Living Out Loud: : Where Our Heart Is

Prisoner of fate

The courthouse in downtown Cincinnati is a beautiful building with large, impressive golden doors and marble floors. There's a mix of old wood doors and mail chutes, with new glass windows and computers.

Employees, lawyers and clerks smile at you as you sit in the hall waiting for the next phase of your life to begin. They talk to you, saying things like, "This has been a long day for you" or "You guys have been here for a long time." If they only knew.

I watched small children travel with their mothers headed to the Clerk of Courts. What was once the love of their lives now refuse to pay child support, beats them, leaves them or, worse yet, won't leave them alone.

And then there's my family.

That day saw tears that would fill oceans. It saw strong women break down and become weak.

Men collapsed in anguish and houses fell to the ground. There are not really many words that could describe what a truly very long day it was, but the lawyers, clerks and sheriff's deputies didn't know and likely didn't care. They've seen it all before; it's where their job is.

"I bet, if these walls could talk, they would have plenty of stories to tell," my mother said as we sat on hard wooden benches along with my father and aunt, awaiting the fate of my brother.

What a shame that a beautiful building holds such ugly stories. Really, what is the point of all the pretty? The walls' marble and ivory look like they could lead to heaven, but they became uglier with each passing hour. Built for torture, those hard wooden benches numb your back as well as your heart, as you wait to hear 12 strangers decide the fate of someone you love.

Lawyers: They object and "sidebar." There's a guy in a big black robe that can overrule, makes all the decisions and can clear the courtroom. The jury stares while those overly animated attorneys retell stories that were retold to them. They listen, paying deep attention to every word with bored looks on their faces, no doubt thinking about the work they are falling behind on, the vacation they might miss or the soap operas they now have to record to watch later. You just know that life as we know it would be over if juror number six didn't find out who Denise's baby's father is on the next episode of "As the Shit Hits the Fan."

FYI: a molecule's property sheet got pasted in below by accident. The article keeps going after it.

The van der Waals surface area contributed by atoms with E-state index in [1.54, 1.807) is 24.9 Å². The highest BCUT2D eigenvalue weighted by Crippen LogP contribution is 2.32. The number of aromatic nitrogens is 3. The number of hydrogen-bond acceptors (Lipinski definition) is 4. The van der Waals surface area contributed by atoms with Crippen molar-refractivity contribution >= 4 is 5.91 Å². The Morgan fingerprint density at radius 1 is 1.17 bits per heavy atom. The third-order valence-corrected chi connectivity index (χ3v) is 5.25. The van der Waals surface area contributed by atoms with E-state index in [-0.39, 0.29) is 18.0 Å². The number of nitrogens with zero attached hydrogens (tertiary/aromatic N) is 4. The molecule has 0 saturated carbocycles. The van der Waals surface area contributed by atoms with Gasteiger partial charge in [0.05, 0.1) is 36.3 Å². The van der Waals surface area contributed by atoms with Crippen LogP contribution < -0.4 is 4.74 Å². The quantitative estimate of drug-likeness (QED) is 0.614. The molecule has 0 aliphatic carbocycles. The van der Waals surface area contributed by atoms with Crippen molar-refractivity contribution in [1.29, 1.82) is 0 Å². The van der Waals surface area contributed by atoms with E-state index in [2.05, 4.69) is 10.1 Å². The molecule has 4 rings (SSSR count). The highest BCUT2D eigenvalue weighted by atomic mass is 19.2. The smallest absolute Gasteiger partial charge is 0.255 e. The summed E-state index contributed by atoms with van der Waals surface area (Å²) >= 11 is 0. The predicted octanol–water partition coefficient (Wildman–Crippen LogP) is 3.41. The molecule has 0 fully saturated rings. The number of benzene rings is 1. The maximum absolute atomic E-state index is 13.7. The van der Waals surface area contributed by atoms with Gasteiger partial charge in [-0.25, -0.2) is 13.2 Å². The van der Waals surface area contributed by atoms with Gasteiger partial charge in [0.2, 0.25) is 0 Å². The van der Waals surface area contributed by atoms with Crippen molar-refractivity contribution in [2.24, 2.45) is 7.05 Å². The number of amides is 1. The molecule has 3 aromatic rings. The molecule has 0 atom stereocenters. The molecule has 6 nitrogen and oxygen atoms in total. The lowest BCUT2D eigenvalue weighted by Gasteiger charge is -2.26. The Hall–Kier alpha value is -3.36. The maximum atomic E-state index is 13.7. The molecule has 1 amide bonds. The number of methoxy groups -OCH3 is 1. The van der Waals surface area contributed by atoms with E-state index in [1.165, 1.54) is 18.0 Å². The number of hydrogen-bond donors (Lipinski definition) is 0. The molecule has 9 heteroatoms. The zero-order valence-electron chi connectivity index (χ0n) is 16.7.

Maybe God has a jury that sits in judgments of all of us. At some point in time, your life is weighed and your fate is decided, with no input from you. Maybe we all have advocates in heaven that argue for us and opponents that prosecute us and a jury that decides what road we will travel. And maybe, just maybe, we just have to let life happen. It will, whether we like it or not.

My brother wasn't the only prisoner of fate that I watched travel the hall of the majestic courthouse. He had the same look as all the rest. His face read, "How did I get here, and how do I get out?"

As he walked down the hall, thinner from not eating, his handsome face was held high. Was it rigid with fear? Determination? Anger? He smiled at me. You see, we were all wondering the same thing. How did we get here? The golden doors will not allow an exit for him. Maybe the jury in heaven will decide his fate, too, because, you see, we just don't know where to go from here.

As my family was waiting for the jury's verdict, a round-faced court clerk passed by for the forth time.

"You all still here?" he asked.

Yes, where else would we be? It's where our heart is.

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